I brought in basic medical supplies so I spent a couple hours most days tending to wounds and sores. This was nothing new to me as it is how I spent time in the mornings when I was a kid, cleaning sores and wrapping bandages. Tuberculosis has always been a big problem in the area but there is a new variation that has taken 20 young people, mostly young women, in the last 2 years. It has the tribe worried as there are only about 600 Sawiyano and when the young women are dying – fewer children will be born. My friend Vanimo died within a few days of my arrival, of TB. I visited her a short time and she couldn’t speak because she could barely breathe. Her mother is now looking after her young daughter. On my flight out of the area, I took out 2 sick kids with TB and a caretaker for them. I was informed they recently headed back to the tribe via boat after they finished their medications. Many more need heavy doses of medications but the political situation with the hospitals is dismal at best. I spoke with officials at the nearest main hospital and they lamented the issue but offered not solution. 

Though there were sad times, there were also times of fun and celebration. I was happy to be back in the jungle. My friend Boram had her 6th baby a week after we arrived, a boy, he was named Brian. Some children were a little afraid to be around me and Brian, as many hadn’t seen white skin yet. But soon they were chatting away and I tried to keep up with speed of the Sawiyano tongue. They brought hundreds of insects for us to photograph. At times they just played with the bugs, sometimes they threw them in the fire and ate a quick snack. Sometimes I drew the critters they brought and they kids loved watching the process of drawing. They also loved to draw. I had brought paper, pens and colored pencils and the kids and adults spend hours drawing. I have over a hundred drawings from the Sawiyano and will likely publish a book of them next year to raise funds for educational materials and medical supplies. 

Brian ate rat, bandicoot, wild boar and frogs for the first time. I ate them again. Mostly we ate food from the gardens; pumpkin, greens, taro, sweet potato, sugar cane, papaya and lots of plantains and bananas. We traded salt, matches, clothing and other personal items for food and crafts. Sleep was sometimes difficult between crying kids and rats fighting for food scraps in the house at night. A small solar panel kept everything charged most of the time. There were a few days of extra heavy rain and fog where the sun just wasn’t strong enough. But I had brought plenty of extra batteries we always had cameras ready to go.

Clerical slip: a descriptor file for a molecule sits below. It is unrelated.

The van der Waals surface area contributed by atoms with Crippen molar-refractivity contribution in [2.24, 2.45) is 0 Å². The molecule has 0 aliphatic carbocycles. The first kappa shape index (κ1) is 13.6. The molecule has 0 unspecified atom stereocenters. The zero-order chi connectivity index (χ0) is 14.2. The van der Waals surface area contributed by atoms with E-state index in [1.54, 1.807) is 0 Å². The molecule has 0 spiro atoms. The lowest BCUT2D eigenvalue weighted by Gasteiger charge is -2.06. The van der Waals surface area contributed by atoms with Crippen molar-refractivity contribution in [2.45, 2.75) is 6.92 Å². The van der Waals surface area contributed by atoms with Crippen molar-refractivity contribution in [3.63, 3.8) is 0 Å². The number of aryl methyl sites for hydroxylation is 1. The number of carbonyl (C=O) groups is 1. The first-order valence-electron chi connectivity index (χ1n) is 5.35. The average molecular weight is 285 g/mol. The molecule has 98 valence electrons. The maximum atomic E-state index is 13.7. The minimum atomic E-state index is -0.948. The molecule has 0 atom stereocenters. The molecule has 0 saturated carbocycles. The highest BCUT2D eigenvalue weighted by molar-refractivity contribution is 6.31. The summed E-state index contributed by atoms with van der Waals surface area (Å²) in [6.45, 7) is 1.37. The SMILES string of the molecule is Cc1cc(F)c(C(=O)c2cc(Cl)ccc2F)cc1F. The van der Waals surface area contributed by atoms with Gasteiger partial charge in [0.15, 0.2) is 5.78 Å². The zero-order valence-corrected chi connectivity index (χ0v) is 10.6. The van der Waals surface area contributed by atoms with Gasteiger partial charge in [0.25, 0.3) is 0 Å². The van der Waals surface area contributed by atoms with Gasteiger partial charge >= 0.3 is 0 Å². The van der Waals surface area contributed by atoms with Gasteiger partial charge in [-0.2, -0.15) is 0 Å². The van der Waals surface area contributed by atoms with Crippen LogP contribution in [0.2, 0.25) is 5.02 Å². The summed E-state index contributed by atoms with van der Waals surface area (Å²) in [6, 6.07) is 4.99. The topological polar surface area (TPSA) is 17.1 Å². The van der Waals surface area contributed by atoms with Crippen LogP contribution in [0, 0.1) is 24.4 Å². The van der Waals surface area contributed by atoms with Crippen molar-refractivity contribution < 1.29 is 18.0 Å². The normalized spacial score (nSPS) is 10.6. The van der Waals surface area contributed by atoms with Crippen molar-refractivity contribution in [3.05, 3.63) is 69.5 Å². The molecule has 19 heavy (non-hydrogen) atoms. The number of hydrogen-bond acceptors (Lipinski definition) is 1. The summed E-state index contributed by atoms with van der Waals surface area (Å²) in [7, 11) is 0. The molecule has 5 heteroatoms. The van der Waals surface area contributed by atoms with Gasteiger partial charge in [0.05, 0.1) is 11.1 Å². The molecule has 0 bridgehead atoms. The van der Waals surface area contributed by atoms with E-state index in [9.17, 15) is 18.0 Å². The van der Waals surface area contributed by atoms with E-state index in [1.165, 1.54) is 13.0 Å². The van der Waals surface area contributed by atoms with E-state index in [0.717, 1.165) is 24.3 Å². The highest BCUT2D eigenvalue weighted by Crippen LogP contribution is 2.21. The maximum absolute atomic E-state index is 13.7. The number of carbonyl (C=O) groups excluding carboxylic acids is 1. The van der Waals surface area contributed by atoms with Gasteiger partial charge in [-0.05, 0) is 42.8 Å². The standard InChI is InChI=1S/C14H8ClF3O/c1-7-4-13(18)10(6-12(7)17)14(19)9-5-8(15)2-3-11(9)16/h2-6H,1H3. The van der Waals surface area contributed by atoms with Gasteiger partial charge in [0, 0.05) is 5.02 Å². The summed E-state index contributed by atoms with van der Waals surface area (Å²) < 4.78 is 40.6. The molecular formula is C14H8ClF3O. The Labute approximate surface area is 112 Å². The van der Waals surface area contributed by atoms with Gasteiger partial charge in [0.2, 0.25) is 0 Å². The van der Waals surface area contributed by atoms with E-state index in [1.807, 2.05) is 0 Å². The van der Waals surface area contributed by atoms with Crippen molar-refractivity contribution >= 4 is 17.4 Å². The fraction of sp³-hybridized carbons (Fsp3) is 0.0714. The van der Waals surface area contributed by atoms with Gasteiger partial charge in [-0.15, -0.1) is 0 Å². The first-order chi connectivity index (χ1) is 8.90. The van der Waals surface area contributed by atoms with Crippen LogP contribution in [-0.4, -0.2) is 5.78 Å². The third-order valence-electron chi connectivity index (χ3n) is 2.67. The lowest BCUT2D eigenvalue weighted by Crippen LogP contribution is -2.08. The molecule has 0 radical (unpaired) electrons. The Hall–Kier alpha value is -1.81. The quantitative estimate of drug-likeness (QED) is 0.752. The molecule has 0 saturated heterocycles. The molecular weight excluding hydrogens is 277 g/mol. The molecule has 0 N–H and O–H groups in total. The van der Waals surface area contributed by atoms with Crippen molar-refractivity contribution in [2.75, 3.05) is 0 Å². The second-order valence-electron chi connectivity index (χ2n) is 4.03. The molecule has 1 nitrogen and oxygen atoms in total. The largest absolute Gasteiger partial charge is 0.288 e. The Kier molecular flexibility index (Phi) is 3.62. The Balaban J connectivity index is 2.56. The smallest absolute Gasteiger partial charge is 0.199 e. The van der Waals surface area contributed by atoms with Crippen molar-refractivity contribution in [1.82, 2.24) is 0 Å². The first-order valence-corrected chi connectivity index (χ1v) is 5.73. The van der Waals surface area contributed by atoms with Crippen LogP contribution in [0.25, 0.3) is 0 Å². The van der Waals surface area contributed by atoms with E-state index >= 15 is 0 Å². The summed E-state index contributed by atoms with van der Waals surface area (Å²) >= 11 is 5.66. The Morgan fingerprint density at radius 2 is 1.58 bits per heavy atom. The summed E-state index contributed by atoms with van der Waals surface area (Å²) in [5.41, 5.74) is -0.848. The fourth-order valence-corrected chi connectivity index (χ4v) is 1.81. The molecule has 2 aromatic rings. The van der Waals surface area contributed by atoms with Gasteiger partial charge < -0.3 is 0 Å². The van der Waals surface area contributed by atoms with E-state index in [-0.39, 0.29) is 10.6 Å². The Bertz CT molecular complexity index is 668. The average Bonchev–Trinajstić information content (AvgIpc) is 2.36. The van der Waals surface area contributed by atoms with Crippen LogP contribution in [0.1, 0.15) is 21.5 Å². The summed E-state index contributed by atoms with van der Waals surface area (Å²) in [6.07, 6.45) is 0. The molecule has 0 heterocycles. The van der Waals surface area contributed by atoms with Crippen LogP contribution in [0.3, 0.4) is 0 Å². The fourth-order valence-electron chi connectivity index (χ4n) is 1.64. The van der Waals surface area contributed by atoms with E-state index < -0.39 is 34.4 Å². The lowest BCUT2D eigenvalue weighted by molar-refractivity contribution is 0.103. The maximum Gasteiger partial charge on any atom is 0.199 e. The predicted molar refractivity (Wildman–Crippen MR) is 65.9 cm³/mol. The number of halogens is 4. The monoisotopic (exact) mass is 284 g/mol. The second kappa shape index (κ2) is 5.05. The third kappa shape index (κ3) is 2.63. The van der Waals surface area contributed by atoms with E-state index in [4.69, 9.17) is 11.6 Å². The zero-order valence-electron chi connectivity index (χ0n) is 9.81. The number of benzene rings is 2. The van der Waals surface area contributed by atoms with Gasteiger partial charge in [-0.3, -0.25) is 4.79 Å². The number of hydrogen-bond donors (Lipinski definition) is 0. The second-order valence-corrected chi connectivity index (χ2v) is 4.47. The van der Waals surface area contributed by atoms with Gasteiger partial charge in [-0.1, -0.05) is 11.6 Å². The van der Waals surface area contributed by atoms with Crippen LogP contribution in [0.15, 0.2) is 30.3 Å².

I left a camera, memory cards, batteries and the solar panel with the Sawiyano. I hope someone will somehow get more footage to me soon. But I’m not waiting for it for the film. I have gone through about 1/2 of the footage I brought back and have begun cataloging and categorizing. I’m starting to form the plan on how to edit this film. Soon I will send an update with a link to images for those of you who donated and want a print. In the meantime, I have uploaded a short compilation of clips shot by the Mera brothers. For more info on the Tumbuna film, please visit Tumbuna.org. Thanks for watching, Betni Kalk. https://vimeo.com/betnikalk/sawiyano3secondclips

Comments

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    1. Matthew Barnes on October 25, 2012

      Girl! These are amazing bits of footage! :) I am looking forward to the finished product. So glad you got to go home for a little while.